We asked 2023 Texas Book Festival Author Elise Hu a few questions about herself and her featured Festival title Flawless.
TBF: Why did you write your featured book? (What was your inspiration? Where did the idea start?)
EH: “I wrote Flawless because I really wanted to read something like it, and it didn’t exist yet. I remember feeling like my appearance wasn’t good enough, or could be better, in the comments I received when I lived in Seoul, and the barrage of images showing me the ideal Asian beauty all around me. While that nagged at me personally, it wasn’t until I spent more time in Korea as a journalist that I saw the ways beauty is inextricably linked with politics, the economy, society and issues of global justice. I craved work that tied together the rise of Korea’s visual and virtual tech, its pop culture exports around the globe, the growth of its cosmetics industry and what all those big, transnational forces mean for the way we are expected to show up in our physical bodies.”
TBF: What is the last book you read, loved, and can’t stop recommending? What did you love about it?
EH: “I like to tailor my book recommendations to my friends depending on their personalities and contexts. Highly specific book recommendations are a love language, imho. BUT the book I’m an evangelist for lately is Four Thousand Weeks: Time Management for Mortals by Oliver Burkeman. Ostensibly a book about time management, it’s actually a philosophical take that argues against productivity hacks and optimization. I think about it all the time.”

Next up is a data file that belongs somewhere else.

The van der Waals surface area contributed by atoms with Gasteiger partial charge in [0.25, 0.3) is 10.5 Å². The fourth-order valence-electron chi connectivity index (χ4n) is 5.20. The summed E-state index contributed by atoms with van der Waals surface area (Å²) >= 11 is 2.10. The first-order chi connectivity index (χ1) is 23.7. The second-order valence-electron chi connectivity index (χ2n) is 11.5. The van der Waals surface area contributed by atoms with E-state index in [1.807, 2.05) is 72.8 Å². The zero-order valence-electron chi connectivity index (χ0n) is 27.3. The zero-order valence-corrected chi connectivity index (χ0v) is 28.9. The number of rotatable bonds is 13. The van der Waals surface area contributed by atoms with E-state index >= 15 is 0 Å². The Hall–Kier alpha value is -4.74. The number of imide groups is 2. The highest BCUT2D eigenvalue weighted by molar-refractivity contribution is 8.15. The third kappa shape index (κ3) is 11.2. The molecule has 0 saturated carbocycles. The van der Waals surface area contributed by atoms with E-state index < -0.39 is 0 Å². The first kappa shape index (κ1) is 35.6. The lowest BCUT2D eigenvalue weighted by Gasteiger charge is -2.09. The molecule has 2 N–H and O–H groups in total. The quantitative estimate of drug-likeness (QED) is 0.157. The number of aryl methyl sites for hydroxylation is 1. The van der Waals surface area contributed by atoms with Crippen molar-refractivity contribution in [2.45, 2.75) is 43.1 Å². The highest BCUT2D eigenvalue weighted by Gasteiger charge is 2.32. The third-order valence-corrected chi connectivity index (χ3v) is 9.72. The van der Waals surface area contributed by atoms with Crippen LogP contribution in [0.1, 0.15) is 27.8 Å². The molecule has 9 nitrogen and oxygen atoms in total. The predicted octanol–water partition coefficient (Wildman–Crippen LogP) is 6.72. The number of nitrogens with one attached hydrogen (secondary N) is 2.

TBF: What’s the first book you remember reading and who gave it to you? What inspired your love of reading / writing?
EH: “I loved reading and writing before I have memories to recall what sparked it. I remember learning to read in preschool and marveling at how it opened up the whole world all of a sudden, because it meant I could understand the words on street signs and in store windows. I am, admittedly, one of those people Joan Didion mentioned in On Keeping a Notebook, who started keeping a journal when she was five, a child afflicted with a “presentiment of loss.” Anyway, there isn’t a single “first book” I recall. I remember reading Charlotte’s Web and Wayside School is Falling Down in elementary school and loving them. Ditto Roald Dahl books, and The Babysitters Club.”
Elise Hu is a correspondent and host at-large for NPR, the American news network; and since April 2020, the inaugural host of TED Talks Daily, the daily podcast from TED that’s downloaded a million times a day in all countries of the world. For nearly four years, she was the NPR bureau chief responsible for coverage of North Korea, South Korea, and Japan. Her work has earned the national DuPont Columbia, Edward R. Murrow and Gracie awards, along with a Gannett Foundation Award for Innovation in Watchdog Journalism. She lives in Los Angeles with her three daughters. You can see Hu at the 2023 Texas Book Festival this November 11–12!